Minor Characters too
You can create your characters
There’s Nothing Wrong with planning
Getting ready for NaNoWri Mo Here are some thoughts
It’s something I get asked often, and I mean often. How do I outline. Well, here’s my dirty little secret. I don’t. Not in any traditional sense anyway. Let me explain though…
First I write in Scrivener for Windows. I’m not saying that’s what you need to write with, but it’s what works for me and my style of writing.
I usually start writing with a couple of good characters, some background story in my head (and sometimes written in a notebook somewhere) a starting point and and ending point. So I create my Scrivener file and in the novel section create two “cards” I use each card as a scene in the book. I title each card with something that tells me what happens in the scene “X meets Y” “Car Crash” “Robbery” for example and start writing. As I work things start to pop into my head…
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Two weeks from tomorrow National Novel Writing Month kicks off. Our writing group spent our last meeting talking about it. What it means? How to sign up? What are the benefits?
We also threw out challenges to members who have done it before and those who have not? It is good to have a group to support you when you make the commitment and take on the challenge of writing 50,000 words in the month of November, that’s 1667 words per day.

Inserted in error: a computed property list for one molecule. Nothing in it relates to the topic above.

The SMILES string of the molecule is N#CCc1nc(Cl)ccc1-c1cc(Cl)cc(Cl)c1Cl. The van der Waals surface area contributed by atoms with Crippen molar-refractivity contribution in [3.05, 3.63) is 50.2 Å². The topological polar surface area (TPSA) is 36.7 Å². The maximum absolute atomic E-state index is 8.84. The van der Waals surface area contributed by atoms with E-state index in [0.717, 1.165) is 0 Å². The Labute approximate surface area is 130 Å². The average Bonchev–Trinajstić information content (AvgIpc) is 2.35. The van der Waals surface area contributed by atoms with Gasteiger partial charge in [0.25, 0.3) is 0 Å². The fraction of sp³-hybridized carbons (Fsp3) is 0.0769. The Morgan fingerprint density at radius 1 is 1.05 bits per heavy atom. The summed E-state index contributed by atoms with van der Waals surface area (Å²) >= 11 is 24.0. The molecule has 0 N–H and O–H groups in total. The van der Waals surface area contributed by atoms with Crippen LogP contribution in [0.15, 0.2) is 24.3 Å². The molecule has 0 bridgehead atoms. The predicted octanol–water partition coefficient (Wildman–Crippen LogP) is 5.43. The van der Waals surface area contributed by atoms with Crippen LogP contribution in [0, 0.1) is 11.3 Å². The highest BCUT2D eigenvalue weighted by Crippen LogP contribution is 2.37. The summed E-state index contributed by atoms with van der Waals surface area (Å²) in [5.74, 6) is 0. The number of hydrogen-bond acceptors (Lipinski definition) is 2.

Writer’s Digest devoted much of the November/December issue to the “Write-a-Thon” There was much helpful information from previous participants in the article. One theme we always see in instructions on this project is not to worry about spelling, grammar, the right word or reference just getting words on paper. One segment titled “Do What It Takes To Make It Feel Real, Fill the Sandbox, Then Make Castles really resonated with the group.
I hope after this conversation we all put away our inner editor until December 1 when we can let him out of his cell or box.
I plan on reading Chris Baty’s book No Plot? No Problem! A Low-Stres, High Velocity Guide to Writing a Novel in 30 Days. What Baty has to say always gets me hyped up and ready to put my fingers on the key-board on November 1 and if need be wear them to nubs by the end of the month.
If you’re planning on meeting the challenge I suggest you read Baty’s book and reading the Nov/Dec Writer’s Digest both will give you grist to grind in the mill.
Remember there is nothing wrong with planning in the weeks preceding Nov. 1 you can develop characters, plan your setting, make an outline, write random ideas on scraps of paper to be perused in the days of November.
If you’ve got a writing group draw inspiration, encouragement and even help as you write that magic 1667 words a day.
Here’s a big question, one you kind a need to consider before sitting down to start your story. What’s going to move the story along? Why will people keep reading? Are they going to like the characters and keep reading to find out what happens to them or are they going to get caught up in the situation and need to find out the resolution, even if they may not like the characters? Yes, it is possible to do a combination of both.
Why is this important? Because it tells you from the beginning what type of thing you need to do or focus on.
For example, most romances are character driven, people read to find out what happens to the people, and the people in these stories are likeable. You have to like the people enough to care what happens to them. On the other hand many mysteries are…
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